“If we operate with integrity, there is no withholding tax on the blessings of God. And that’s the good, isn’t it? To live in such a way that God is able to give us His full blessing — blessings beyond our ability to ask or imagine. Don’t settle for anything less or anything else.”- Mark Batterson (emphasis author’s)
“For the LORD God is a sun and shield; the LORD bestows favor and honor; no good thing does he withhold from those whose walk is blameless.”- Psalm 84:11 (NIV)
In Chapter 3 (“The X Factor”) of Double Blessing, Mark Batterson begins with the story of George Frideric Handel and the Messiah. At the age of fifty-six, Handel hit a point of diminishing return. Therefore, past his composing prime, depression set in. Furthermore, a stroke hindered the use of his right hand. And, Handel faced debt.
However, Handel started composing on August 22,1741. For three weeks he never left home – and rarely left his composing chair. Finally, after twenty-one days, Handel emerged with a 259-page masterpiece called Messiah.
Next, in April of 1742 Messiah debuted as an Easter benefit concert. As a result, the revenue from the concert freed 142 men from debtors prison. Beautiful music set captives free.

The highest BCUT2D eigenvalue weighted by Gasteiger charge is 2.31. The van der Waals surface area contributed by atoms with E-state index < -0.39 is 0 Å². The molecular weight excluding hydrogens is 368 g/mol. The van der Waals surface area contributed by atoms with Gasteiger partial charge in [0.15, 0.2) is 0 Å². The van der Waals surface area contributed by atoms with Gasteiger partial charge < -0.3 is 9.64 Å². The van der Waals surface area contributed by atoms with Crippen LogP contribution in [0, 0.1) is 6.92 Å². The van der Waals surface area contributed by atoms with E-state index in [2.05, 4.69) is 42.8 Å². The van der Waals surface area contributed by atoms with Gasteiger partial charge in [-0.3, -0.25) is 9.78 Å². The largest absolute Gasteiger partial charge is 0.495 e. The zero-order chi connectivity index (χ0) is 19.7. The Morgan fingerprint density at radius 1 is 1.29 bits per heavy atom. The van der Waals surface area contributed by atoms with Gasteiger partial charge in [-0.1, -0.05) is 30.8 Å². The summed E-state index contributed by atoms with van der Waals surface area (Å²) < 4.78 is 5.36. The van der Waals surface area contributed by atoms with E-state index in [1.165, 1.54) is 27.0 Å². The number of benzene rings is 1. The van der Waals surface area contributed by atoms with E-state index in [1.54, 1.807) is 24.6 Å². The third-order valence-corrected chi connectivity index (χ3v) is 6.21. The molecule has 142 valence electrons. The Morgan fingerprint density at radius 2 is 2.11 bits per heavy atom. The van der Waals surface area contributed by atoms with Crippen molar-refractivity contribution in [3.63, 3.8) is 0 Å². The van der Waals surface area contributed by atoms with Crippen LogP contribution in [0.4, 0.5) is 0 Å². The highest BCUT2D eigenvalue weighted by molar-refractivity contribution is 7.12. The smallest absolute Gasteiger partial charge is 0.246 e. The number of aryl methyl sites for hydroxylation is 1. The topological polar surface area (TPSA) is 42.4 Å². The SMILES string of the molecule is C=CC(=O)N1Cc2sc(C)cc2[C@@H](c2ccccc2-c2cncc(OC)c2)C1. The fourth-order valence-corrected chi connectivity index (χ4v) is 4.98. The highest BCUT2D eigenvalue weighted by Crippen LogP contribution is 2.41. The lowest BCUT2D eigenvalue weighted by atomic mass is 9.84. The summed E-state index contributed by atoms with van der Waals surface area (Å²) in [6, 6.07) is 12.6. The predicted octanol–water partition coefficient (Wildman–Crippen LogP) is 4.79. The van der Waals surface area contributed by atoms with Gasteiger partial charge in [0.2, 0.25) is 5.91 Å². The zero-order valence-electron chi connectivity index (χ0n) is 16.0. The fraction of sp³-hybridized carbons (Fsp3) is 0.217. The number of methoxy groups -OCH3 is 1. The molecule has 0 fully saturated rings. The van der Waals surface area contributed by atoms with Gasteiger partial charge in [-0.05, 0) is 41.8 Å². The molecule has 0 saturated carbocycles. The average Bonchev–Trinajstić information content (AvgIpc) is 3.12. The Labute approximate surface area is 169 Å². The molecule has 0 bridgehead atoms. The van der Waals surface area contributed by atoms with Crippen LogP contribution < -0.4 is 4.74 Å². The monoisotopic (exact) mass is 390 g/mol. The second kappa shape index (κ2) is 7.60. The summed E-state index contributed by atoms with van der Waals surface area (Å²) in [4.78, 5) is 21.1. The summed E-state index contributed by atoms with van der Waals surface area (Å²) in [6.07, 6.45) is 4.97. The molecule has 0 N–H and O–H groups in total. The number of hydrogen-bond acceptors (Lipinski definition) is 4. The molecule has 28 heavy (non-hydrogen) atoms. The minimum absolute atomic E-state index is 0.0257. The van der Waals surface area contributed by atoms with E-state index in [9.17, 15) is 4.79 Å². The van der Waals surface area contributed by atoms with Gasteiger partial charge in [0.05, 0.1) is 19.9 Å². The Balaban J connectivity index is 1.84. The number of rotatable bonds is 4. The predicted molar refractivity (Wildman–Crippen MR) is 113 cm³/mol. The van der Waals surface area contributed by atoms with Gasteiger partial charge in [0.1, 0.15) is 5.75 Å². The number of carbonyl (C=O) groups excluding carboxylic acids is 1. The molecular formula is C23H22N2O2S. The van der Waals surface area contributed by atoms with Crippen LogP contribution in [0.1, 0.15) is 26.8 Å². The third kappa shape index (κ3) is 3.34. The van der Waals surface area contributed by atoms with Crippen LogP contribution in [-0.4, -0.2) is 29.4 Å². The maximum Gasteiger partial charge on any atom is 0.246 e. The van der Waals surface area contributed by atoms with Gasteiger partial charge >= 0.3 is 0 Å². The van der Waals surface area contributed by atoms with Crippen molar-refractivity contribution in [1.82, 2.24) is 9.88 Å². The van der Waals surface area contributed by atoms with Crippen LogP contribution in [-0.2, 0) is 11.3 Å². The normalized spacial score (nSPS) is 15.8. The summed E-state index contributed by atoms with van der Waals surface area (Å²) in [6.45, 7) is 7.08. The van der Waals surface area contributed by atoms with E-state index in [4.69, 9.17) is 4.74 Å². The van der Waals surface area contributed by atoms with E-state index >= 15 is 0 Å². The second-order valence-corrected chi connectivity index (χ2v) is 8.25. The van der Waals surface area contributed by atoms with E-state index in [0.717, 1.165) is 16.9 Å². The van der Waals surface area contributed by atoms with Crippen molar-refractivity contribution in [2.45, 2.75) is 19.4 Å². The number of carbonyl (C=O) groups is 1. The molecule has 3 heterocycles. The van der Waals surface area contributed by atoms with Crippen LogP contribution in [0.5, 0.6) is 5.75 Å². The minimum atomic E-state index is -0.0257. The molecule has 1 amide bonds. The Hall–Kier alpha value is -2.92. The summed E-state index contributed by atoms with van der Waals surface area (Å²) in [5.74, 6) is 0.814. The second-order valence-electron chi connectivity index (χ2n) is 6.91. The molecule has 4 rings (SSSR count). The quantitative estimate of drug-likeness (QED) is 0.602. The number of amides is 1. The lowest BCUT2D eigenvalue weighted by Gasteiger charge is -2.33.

Above all, proceeds from the Messiah furthered the Matthew 25 ministry of Foundling Hospital in London. The hospital fed the hungry, housed the homeless, and cared for the sick.
In conclusion, Pastor Batterson stresses, George Frideric Handel wasn’t a musician who followed Christ. Rather, Handel was a Christ follower who created music. Thus, Handel stewarded his God-given musical talent to write anointed oratorios. Also, his music produced a double blessing — it blessed those who heard it and those who benefited from his generosity. Mark adds:
“When you flip the blessing, it takes the pressure off you and puts the ball in God’s court. It enables you to live with holy anticipation, waiting to see what God does next.”
Today’s question: How have you experienced no withholding tax on God’s blessings? Please share.
Tomorrow’s blog: “Promotion of man or favor of God?”